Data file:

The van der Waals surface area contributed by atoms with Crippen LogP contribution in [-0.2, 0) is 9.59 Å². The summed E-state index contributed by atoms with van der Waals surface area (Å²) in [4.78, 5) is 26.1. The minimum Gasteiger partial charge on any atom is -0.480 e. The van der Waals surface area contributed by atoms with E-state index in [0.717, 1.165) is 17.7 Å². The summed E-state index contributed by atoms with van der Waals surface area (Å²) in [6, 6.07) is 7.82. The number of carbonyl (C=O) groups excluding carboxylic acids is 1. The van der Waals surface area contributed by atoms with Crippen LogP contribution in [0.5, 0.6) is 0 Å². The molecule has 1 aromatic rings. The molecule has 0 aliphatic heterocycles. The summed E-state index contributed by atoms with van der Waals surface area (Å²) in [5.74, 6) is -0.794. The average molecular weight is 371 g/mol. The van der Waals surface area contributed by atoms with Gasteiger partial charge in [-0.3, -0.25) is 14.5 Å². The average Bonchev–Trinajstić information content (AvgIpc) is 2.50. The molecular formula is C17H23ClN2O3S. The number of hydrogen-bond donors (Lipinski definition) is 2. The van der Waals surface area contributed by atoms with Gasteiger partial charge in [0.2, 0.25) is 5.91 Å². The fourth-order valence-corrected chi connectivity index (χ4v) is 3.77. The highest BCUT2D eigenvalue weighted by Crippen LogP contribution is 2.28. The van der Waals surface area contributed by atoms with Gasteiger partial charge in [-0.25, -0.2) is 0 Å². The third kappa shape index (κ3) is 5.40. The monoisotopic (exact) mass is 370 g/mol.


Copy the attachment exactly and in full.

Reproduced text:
The van der Waals surface area contributed by atoms with Crippen LogP contribution in [-0.2, 0) is 9.59 Å². The summed E-state index contributed by atoms with van der Waals surface area (Å²) in [4.78, 5) is 26.1. The minimum Gasteiger partial charge on any atom is -0.480 e. The van der Waals surface area contributed by atoms with E-state index in [0.717, 1.165) is 17.7 Å². The summed E-state index contributed by atoms with van der Waals surface area (Å²) in [6, 6.07) is 7.82. The number of carbonyl (C=O) groups excluding carboxylic acids is 1. The van der Waals surface area contributed by atoms with Crippen LogP contribution in [0.5, 0.6) is 0 Å². The molecule has 1 aromatic rings. The molecule has 0 aliphatic heterocycles. The summed E-state index contributed by atoms with van der Waals surface area (Å²) in [5.74, 6) is -0.794. The average molecular weight is 371 g/mol. The van der Waals surface area contributed by atoms with Gasteiger partial charge in [-0.3, -0.25) is 14.5 Å². The average Bonchev–Trinajstić information content (AvgIpc) is 2.50. The molecular formula is C17H23ClN2O3S. The number of hydrogen-bond donors (Lipinski definition) is 2. The van der Waals surface area contributed by atoms with Gasteiger partial charge in [0.2, 0.25) is 5.91 Å². The fourth-order valence-corrected chi connectivity index (χ4v) is 3.77. The highest BCUT2D eigenvalue weighted by Crippen LogP contribution is 2.28. The van der Waals surface area contributed by atoms with Gasteiger partial charge in [-0.25, -0.2) is 0 Å². The third kappa shape index (κ3) is 5.40. The monoisotopic (exact) mass is 370 g/mol.